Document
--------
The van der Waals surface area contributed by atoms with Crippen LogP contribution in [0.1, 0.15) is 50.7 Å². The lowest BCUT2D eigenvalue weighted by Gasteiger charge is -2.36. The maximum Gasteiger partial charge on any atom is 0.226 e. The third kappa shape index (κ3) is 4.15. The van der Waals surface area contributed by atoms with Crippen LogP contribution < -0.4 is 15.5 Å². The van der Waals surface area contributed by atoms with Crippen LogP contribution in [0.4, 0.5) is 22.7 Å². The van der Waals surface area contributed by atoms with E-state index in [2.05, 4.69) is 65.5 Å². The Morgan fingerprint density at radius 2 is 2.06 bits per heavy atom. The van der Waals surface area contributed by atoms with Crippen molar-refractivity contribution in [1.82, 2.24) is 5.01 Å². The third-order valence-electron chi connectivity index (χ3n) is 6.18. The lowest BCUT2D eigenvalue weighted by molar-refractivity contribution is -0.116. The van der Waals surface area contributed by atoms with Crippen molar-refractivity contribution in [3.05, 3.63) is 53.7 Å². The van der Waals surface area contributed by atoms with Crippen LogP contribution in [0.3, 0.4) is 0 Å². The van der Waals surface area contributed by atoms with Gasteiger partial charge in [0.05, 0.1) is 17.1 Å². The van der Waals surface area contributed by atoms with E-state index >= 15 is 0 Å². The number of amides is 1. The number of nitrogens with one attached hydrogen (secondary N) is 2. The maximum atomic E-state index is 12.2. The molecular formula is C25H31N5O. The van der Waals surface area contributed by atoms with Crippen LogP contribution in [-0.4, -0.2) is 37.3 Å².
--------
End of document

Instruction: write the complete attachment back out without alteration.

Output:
The van der Waals surface area contributed by atoms with Crippen LogP contribution in [0.1, 0.15) is 50.7 Å². The lowest BCUT2D eigenvalue weighted by Gasteiger charge is -2.36. The maximum Gasteiger partial charge on any atom is 0.226 e. The third kappa shape index (κ3) is 4.15. The van der Waals surface area contributed by atoms with Crippen LogP contribution < -0.4 is 15.5 Å². The van der Waals surface area contributed by atoms with Crippen LogP contribution in [0.4, 0.5) is 22.7 Å². The van der Waals surface area contributed by atoms with E-state index in [2.05, 4.69) is 65.5 Å². The Morgan fingerprint density at radius 2 is 2.06 bits per heavy atom. The van der Waals surface area contributed by atoms with Crippen molar-refractivity contribution in [1.82, 2.24) is 5.01 Å². The third-order valence-electron chi connectivity index (χ3n) is 6.18. The lowest BCUT2D eigenvalue weighted by molar-refractivity contribution is -0.116. The van der Waals surface area contributed by atoms with Crippen molar-refractivity contribution in [3.05, 3.63) is 53.7 Å². The van der Waals surface area contributed by atoms with Crippen LogP contribution in [0.3, 0.4) is 0 Å². The van der Waals surface area contributed by atoms with Gasteiger partial charge in [0.05, 0.1) is 17.1 Å². The van der Waals surface area contributed by atoms with E-state index >= 15 is 0 Å². The number of amides is 1. The number of nitrogens with one attached hydrogen (secondary N) is 2. The maximum atomic E-state index is 12.2. The molecular formula is C25H31N5O. The van der Waals surface area contributed by atoms with Crippen LogP contribution in [-0.4, -0.2) is 37.3 Å².